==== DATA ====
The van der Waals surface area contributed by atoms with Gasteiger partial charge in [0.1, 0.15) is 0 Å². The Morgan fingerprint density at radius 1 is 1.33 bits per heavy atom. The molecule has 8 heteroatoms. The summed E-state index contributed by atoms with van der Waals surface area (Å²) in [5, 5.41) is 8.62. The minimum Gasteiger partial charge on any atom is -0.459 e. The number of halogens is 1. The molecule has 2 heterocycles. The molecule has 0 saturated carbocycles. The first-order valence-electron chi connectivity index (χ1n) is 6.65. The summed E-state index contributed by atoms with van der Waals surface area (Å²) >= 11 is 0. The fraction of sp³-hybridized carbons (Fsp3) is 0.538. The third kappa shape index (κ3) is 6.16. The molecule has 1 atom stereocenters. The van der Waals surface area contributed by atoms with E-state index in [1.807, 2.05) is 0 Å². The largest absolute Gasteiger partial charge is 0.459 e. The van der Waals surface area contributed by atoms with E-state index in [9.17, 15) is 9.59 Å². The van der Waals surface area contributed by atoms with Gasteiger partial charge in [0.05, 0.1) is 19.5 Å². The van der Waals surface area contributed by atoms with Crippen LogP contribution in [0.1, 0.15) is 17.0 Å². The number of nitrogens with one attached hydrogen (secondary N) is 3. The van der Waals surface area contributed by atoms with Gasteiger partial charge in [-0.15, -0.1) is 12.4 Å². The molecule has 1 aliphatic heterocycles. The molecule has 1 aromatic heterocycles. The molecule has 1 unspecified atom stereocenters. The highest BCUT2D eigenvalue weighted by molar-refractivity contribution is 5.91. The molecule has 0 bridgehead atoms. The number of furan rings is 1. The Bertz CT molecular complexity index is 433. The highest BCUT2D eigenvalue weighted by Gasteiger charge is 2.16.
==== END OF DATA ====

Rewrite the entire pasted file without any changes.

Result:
The van der Waals surface area contributed by atoms with Gasteiger partial charge in [0.1, 0.15) is 0 Å². The Morgan fingerprint density at radius 1 is 1.33 bits per heavy atom. The molecule has 8 heteroatoms. The summed E-state index contributed by atoms with van der Waals surface area (Å²) in [5, 5.41) is 8.62. The minimum Gasteiger partial charge on any atom is -0.459 e. The number of halogens is 1. The molecule has 2 heterocycles. The molecule has 0 saturated carbocycles. The first-order valence-electron chi connectivity index (χ1n) is 6.65. The summed E-state index contributed by atoms with van der Waals surface area (Å²) >= 11 is 0. The fraction of sp³-hybridized carbons (Fsp3) is 0.538. The third kappa shape index (κ3) is 6.16. The molecule has 1 atom stereocenters. The van der Waals surface area contributed by atoms with E-state index in [1.807, 2.05) is 0 Å². The largest absolute Gasteiger partial charge is 0.459 e. The van der Waals surface area contributed by atoms with E-state index in [9.17, 15) is 9.59 Å². The van der Waals surface area contributed by atoms with Gasteiger partial charge in [0.05, 0.1) is 19.5 Å². The van der Waals surface area contributed by atoms with Crippen LogP contribution in [0.1, 0.15) is 17.0 Å². The number of nitrogens with one attached hydrogen (secondary N) is 3. The van der Waals surface area contributed by atoms with Gasteiger partial charge in [-0.15, -0.1) is 12.4 Å². The molecule has 1 aliphatic heterocycles. The molecule has 1 aromatic heterocycles. The molecule has 1 unspecified atom stereocenters. The highest BCUT2D eigenvalue weighted by molar-refractivity contribution is 5.91. The molecule has 0 bridgehead atoms. The number of furan rings is 1. The Bertz CT molecular complexity index is 433. The highest BCUT2D eigenvalue weighted by Gasteiger charge is 2.16.